But here is why this moment was incredibly inhumane. When the Secret Service tried to arrest me, my wife was nearly nine months pregnant and expected to give birth at any moment. They knew I was at my most vulnerable, and that is when they decided to pounce. But I was forced to flee the country, and my wife gave birth to my son alone. I didn’t get to meet him until he was three months old when they were granted asylum in Germany. Imagine missing the first three months of your son’s life!

And even since I’ve left Vietnam, their persecution hasn’t stopped. When my father passed away in November last year, I couldn’t attend his funeral. But you know who did attend his funeral? A small army of secret service agents in plainclothes. They monitored my friends and threatened them at my father’s funeral and they hoped I’d show up. That is the CPV. Their cruelty knows no bounds.

But here’s where YOU fit into this story. The communist regime of Vietnam is well aware that a democratic triumph in one nation can ignite democratic reform in Vietnam.

When the 2011 Arab Spring happened, prison authorities denied me access to books, magazines, and television, believing that the democratic revolutions in Arabian countries might inspire me and instill hope and bravery. The communist regime denounced the Arab Spring fiercely in the press, so I might read those articles and learn about what was happening in Tunisia, Libya, Syria, and Yemen.

This fear of democratic influence is one of the reasons Putin invaded Ukraine. He knew that the Orange and Maidan Revolutions might inspire Russians to rise up in the name of freedom and democracy.

These authoritarian regimes will do whatever it takes to suppress democratic ideals – and they areworking together. If Russia emerges victorious in Ukraine, other autocracies will be encouraged to follow suit. China may escalate its ambitions toward Taiwan, Vietnam, the Philippines, India, and Japan. Iran could further destabilize the Middle East. Dictatorship, like a virus, can spread rapidly, leading to a global disaster for human rights.

But just as dictators consolidate their alliances, we, the democrats, must also unite in our efforts. We must amplify each other’s voices and work together to put pressure on these authoritarian regimes.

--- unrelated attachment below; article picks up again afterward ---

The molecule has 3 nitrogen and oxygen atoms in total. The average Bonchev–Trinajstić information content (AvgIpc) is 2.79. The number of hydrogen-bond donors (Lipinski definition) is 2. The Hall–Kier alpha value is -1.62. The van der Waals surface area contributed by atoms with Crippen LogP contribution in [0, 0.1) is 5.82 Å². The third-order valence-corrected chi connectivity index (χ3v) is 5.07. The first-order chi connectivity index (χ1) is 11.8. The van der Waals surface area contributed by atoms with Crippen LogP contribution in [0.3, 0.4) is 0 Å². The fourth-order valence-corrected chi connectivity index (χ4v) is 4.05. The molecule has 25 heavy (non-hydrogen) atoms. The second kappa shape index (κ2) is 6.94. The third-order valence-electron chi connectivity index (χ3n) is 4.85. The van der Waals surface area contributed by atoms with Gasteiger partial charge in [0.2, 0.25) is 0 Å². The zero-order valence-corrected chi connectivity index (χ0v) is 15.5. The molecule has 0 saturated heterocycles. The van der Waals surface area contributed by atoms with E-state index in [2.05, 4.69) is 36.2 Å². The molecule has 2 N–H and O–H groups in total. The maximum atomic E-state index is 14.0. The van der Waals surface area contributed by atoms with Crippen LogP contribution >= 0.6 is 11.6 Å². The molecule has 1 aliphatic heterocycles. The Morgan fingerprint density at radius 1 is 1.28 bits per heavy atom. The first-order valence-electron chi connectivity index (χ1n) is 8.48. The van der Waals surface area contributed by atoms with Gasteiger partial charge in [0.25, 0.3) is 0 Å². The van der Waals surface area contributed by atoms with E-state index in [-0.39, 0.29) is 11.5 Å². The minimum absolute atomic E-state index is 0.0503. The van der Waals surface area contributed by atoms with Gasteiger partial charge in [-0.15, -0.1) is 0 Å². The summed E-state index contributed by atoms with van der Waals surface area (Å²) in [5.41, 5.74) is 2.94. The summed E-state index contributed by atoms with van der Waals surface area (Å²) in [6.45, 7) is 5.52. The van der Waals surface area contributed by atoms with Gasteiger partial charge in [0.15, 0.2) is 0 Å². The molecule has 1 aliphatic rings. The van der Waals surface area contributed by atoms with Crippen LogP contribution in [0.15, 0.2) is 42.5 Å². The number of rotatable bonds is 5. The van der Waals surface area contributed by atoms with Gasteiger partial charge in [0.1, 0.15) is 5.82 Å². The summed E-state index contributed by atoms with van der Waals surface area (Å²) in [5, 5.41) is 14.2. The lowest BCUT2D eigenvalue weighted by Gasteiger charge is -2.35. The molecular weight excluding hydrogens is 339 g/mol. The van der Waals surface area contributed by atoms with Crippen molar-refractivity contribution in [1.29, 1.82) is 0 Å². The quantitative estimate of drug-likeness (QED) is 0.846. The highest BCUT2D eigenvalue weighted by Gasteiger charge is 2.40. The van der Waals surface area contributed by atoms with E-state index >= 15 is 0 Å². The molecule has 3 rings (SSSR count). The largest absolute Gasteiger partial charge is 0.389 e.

The once all-powerful USSR crumbled in an instant. That could happen, too, in Vietnam. So, to the people of Vietnam and my fellow patriots scattered worldwide, have courage! Keep hope! You are not alone.

Together, with the support of democratic nations around the world, we will build a free and democratic Vietnam.

Thank you.


16th Annual Geneva Summit for Human Rights and Democracy, U.N. Opening, Tuesday, May 14, 2024


Right now, nearly 100 million Vietnamese people are suffocating under the Communist Party of Vietnam’s authoritarian rule. I was initially sheltered from these harsh realities that plagued my homeland. But fate intervened, and my awakening began.

When I was 19, I moved to France to study Computer Science. It was the first time in my life that I’d been able to search the internet freely. I was shocked to learn about how the Communist Party of Vietnam wields its authoritarian power. For decades, they have done everything they can to squash political opposition. They stalk, harass, imprison, and torture anyone who dares to disagree, showing little regard for human rights. This newfound awareness ignited a fire within me, and despite the risks, I became an advocate for democratic reform in Vietnam. 

So in 2006, I founded Viet Youth for Democracy, a platform dedicated to countering the oppressive regime. Then, I joined the Democratic Party of Vietnam. I worked tirelessly to promote human rights and democracy.

Armed with a Master’s degree in Computer Science, I returned to Vietnam in 2007. This decision would shape the next decade of my life. I endured army enlistment, imprisonment, and probation – a grueling nine-year journey marked by surveillance, social and economic isolation, and threats to my family. 

Despite the challenges, my determination remained unshaken. Right after being released in 2014, I forged connections with pro-democracy allies, led four civil society groups, and advocated for prisoners of conscience in Vietnam.

On that fateful Friday, August 18, 2023, the Security Service attempted to kidnap me. But I eluded their grasp. Fleeing Vietnam, I sought refuge in Thailand before finally finding safety in Germany. The German government granted my family political asylum. And on December 15, 2023, we arrived in our new home.

Today, as an advocate in exile, I recognize that authoritarian regimes transcend borders. Their impact reverberates globally.

So I stand before the world, urging international solidarity. Let us support democratic movements, combat dictatorship, and safeguard the fundamental rights of all.

Thank you.